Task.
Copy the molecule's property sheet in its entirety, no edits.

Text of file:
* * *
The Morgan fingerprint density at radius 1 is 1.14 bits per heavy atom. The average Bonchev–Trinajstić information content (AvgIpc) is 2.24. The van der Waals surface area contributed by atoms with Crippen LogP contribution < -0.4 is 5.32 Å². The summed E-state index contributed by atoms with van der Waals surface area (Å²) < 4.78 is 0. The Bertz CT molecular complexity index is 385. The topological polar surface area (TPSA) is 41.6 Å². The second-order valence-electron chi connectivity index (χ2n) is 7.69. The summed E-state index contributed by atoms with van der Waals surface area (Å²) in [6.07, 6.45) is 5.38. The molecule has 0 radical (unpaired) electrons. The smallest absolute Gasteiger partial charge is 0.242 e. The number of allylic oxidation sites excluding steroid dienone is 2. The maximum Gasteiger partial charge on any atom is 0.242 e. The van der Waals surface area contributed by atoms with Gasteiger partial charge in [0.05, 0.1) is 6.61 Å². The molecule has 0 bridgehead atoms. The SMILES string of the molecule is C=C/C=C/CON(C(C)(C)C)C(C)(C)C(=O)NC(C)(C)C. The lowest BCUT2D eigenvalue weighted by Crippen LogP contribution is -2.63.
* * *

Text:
The Morgan fingerprint density at radius 1 is 1.14 bits per heavy atom. The average Bonchev–Trinajstić information content (AvgIpc) is 2.24. The van der Waals surface area contributed by atoms with Crippen LogP contribution < -0.4 is 5.32 Å². The summed E-state index contributed by atoms with van der Waals surface area (Å²) < 4.78 is 0. The Bertz CT molecular complexity index is 385. The topological polar surface area (TPSA) is 41.6 Å². The second-order valence-electron chi connectivity index (χ2n) is 7.69. The summed E-state index contributed by atoms with van der Waals surface area (Å²) in [6.07, 6.45) is 5.38. The molecule has 0 radical (unpaired) electrons. The smallest absolute Gasteiger partial charge is 0.242 e. The number of allylic oxidation sites excluding steroid dienone is 2. The maximum Gasteiger partial charge on any atom is 0.242 e. The van der Waals surface area contributed by atoms with Gasteiger partial charge in [0.05, 0.1) is 6.61 Å². The molecule has 0 bridgehead atoms. The SMILES string of the molecule is C=C/C=C/CON(C(C)(C)C)C(C)(C)C(=O)NC(C)(C)C. The lowest BCUT2D eigenvalue weighted by Crippen LogP contribution is -2.63.